“It was such an honor to be awarded the Shannon Kelly Kane Scholarship at this year’s Hill Day Advocacy Summit—Mrs. Kane was such a wonderful inspiration to music educators and to be given an award in her memory was very touching,” Lewis said. “I am so thankful for all of the support given at East Carolina University that allowed me to participate in such an amazing organization such as NAfME and attend Hill Day 2017.”

The Collegiate Advocacy Summit informs prospective young music educators about the most pressing music education policy issues of our time and helps them to engage with music education advocacy.  Hill Day music advocates conduct more than 200 meetings with members of Congress and their staffs each year during the three-day event.

“Hill Day was such a wonderful opportunity for professional development, meeting new people and advocating for music education,” Lewis said. “The sense of community and support gave me the confidence and inspiration to continue working in my own local chapter and advocating in my own state.

“The opportunity to meet future colleagues from across the country, learn from wonderful educators and make a difference in legislature concerning music education was an amazing experience that has made me more excited than ever to become a music educator.”



-by Harley Dartt, University Communications

Alum Marshall awarded Yale graduate Presser award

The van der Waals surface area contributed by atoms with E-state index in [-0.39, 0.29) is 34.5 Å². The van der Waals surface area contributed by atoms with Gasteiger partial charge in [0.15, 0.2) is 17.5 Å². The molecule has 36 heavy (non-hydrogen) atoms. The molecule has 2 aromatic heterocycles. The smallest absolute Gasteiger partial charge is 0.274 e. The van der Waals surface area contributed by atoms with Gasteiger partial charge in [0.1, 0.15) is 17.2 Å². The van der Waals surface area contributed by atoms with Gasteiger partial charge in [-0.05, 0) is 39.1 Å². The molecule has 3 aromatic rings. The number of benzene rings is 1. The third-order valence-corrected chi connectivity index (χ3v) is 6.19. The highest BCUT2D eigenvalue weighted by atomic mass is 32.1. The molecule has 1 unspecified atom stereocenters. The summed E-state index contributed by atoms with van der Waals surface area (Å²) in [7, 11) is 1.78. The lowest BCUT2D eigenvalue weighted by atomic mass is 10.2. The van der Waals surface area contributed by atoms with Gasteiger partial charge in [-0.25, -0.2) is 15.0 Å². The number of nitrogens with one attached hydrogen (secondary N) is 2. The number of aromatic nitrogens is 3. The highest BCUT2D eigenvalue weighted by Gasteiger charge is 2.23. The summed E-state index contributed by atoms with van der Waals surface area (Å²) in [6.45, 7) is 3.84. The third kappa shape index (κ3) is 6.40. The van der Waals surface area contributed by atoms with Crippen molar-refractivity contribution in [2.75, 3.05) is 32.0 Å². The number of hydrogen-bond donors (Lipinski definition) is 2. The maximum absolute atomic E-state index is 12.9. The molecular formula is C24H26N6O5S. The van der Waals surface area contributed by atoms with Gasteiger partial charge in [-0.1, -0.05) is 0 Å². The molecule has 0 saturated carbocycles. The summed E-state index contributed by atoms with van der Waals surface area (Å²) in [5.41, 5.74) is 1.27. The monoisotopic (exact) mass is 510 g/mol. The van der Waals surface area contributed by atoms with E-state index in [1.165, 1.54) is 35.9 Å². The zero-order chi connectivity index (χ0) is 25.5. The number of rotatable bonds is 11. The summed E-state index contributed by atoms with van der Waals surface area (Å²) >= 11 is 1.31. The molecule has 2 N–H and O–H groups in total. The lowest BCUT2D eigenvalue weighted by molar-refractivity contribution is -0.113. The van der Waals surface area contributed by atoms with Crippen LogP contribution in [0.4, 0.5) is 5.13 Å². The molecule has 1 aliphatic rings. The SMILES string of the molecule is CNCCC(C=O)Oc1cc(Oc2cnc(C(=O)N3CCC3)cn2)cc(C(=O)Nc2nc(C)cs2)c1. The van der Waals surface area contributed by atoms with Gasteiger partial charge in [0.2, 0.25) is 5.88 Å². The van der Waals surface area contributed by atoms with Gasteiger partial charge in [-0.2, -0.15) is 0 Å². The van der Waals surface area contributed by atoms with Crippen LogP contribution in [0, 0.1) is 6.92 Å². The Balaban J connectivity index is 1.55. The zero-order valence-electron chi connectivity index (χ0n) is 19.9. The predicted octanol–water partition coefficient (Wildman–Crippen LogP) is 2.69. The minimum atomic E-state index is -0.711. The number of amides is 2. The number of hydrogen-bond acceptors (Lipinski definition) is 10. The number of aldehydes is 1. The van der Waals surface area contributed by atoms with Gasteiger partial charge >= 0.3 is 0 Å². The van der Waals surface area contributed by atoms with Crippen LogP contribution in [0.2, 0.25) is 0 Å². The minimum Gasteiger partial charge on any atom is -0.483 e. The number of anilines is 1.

Florrie Marshall, East Carolina University alum (BM, Performance, ’15; Certificate of Advanced Performance Study, viola performance, ’16) and Yale University first-year graduate student in viola performance, has been awarded the Yale Presser Foundation Graduate Award.

Left to right: Yale professor Melvin Chen, Marshall, Yale School of Music Dean Robert Blocker. (contributed photo)

Left to right: Yale professor Melvin Chen, Marshall, Yale School of Music Dean Robert Blocker. (contributed photo)

The $10,000 Presser Foundation Award is awarded to an outstanding returning Yale student to advance his or her music education. The Graduate Award at the Presser Foundation is only given to one student at each of 12 exclusively invited schools of music.

To read more about Florrie Marshall’s time as a student at ECU click here.



-by Harley Dartt, University Communication

School of Music alumnus wins another Grammy

School of Music alumnus Chris Bullock (BM Performance, Jazz Studies, 2003) won his third Grammy with the multi-genre band Snarky Puppy on February 12, 2017.

This year’s win was for Best Contemporary Instrumental Album, which the band also won in 2016. They won for Best R&B Performance in 2014. A multi-instrumentalist, Bullock performs on saxophone, clarinet, flutes and synths, and has interests in hip-hop and electronic music including deejaying, beat making and production.

ECU Music Library responds to patrons’ needs

East Carolina University’s Music Library, a department of Joyner Library located on the first floor of the A.J. Fletcher Music Center, offers newly renovated spaces and resources based on the changing needs of its patrons.